When the tricky question of how this big-money-out-of-politics crusader intended to finance his own campaign very gingerly was put to Douglas Hughes, the response was predictably off-beat – talk radio! Hughes plans to extend the nonpartisan approach he has in mind for Congress to the acquisition of funds to get him there. After contact with a local, Right Wing, radio talk-show host, Hughes is convinced that the big-money contamination in both major parties has become so onerous that a bipartisan pitch to both Right and Left radio should be sufficient to garner the funds he needs to fight for the cause.


Douglas Hughes was born in Redwood City, California, in 1953. He is one of seven siblings. His primary and secondary schooling was Catholic. The family reaction to his notoriety is spotty. The only trace to his political-activist motivation seems to be gene-related. His mother was head of the City Planning Commission, and subsequently became involved in seemingly every other civic organization she encountered. Doug's wife and young daughter are hanging with him on this wild ride, which has slammed them smack into the door of penury. It was reported that, after the loss of Doug's 13-year Postal Service job, the family had required the assistance of food stamps.


When asked about the activist burr under his saddle, Doug Hughes explains that when he started paying attention to politics, he became incensed at the insensitivity of the Right Wing. That led to his becoming a blogger. He noticed a recurrence of the same hindrance to solving problems – money in politics. Hughes says he became aware of a common strain within the forces that were blocking solutions to problems such as, global warming; the Keystone Pipeline; education; senior citizens' and veterans' issues; etc. That commonality, he maintains, always was money and politics.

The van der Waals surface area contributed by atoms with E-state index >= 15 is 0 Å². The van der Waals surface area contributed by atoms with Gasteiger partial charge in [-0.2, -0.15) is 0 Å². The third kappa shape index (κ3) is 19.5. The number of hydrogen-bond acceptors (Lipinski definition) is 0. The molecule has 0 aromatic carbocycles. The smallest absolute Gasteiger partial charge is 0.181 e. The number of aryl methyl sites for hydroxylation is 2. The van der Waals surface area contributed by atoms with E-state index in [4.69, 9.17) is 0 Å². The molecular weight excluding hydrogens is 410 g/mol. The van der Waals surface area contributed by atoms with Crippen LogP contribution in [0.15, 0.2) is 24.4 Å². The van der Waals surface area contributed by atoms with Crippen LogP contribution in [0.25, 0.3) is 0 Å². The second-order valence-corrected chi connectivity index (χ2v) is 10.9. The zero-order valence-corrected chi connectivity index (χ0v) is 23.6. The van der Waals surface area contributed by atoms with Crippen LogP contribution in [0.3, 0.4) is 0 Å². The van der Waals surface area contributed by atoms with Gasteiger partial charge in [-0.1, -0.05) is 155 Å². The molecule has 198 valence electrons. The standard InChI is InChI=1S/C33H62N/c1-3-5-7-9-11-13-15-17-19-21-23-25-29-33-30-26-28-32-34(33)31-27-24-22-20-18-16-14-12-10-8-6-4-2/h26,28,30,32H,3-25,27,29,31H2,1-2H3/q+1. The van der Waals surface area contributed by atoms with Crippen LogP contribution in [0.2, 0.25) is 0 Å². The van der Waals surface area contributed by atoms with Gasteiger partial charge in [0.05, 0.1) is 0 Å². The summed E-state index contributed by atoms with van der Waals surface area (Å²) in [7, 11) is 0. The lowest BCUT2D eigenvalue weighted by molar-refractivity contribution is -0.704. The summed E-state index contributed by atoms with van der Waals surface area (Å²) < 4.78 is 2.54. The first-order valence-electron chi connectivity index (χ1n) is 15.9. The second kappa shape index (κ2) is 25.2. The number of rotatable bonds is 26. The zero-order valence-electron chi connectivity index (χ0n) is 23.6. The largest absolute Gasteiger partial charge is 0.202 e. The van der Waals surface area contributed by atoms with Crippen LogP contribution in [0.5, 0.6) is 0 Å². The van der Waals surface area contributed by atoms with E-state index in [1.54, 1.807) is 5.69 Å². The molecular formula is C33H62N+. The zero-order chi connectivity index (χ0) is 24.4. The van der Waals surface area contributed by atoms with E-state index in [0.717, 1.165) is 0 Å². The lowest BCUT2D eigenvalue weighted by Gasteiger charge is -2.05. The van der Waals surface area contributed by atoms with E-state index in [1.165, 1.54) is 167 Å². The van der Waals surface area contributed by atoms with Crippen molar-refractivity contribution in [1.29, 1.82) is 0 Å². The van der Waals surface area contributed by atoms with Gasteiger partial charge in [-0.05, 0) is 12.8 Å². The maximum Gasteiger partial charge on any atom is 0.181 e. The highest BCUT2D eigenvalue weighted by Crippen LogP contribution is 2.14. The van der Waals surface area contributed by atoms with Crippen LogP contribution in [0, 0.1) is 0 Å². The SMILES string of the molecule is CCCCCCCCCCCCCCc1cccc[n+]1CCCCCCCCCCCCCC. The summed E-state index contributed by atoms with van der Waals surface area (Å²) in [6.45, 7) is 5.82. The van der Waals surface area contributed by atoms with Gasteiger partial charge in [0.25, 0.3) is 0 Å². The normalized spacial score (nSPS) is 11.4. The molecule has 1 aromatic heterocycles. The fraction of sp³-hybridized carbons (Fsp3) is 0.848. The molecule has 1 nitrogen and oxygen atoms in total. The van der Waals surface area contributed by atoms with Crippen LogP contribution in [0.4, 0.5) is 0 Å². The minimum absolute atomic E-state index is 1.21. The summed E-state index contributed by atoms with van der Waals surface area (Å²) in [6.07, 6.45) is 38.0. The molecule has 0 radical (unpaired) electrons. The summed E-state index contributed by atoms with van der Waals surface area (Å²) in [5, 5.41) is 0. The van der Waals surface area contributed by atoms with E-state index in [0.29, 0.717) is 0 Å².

All of this frustration led to an idea that took Douglas Hughes along a winding path of imagination, inquiry, realization and action, which culminated in his delicate, dragon fly-like manifestation upon the front lawn of the nation that he so clearly cherishes. Originally, says Doug, he was looking for the pilot of a fixed-wing plane to deliver his precious cargo. From the beginning, he was aware that it requires drama to shake up things. Although his father was a private pilot, Doug himself had never learned to fly. Then it became clear to him that the search for a pilot to do the deed probably would shut down the action before it (so to speak) got off the ground. Deciding that he would have to be the pilot, Doug began his search for a fixed-wing, ultra-light. In the process, he came across a gyrocopter, the likes of which he had thought to be out of existence. What ensued was a project of negotiation, purchase, repair and training, of which he could not have conceived when he woke up on that last, just-before morning.


Discarding all of the dramatic folderol, Douglas Hughes says his mission is simple and unique: Get toxic money out of politics. He maintains that if this generation achieves that lofty goal, it would be a lifetime satisfaction for him. Hughes is convinced that if the bad-money problem is resolved, and if participation is open to all, the system can handle the rest.


Douglas Hughes succinctly expresses his philosophy on the money and politics question thusly:


The problem of money in politics cannot be solved by Democrats alone; it cannot be solved by Republicans alone. This can happen only if Americans from both sides of the spectrum come together to solve this one problem, upon which we both agree.




Curtis W. Long

Curtis W. Long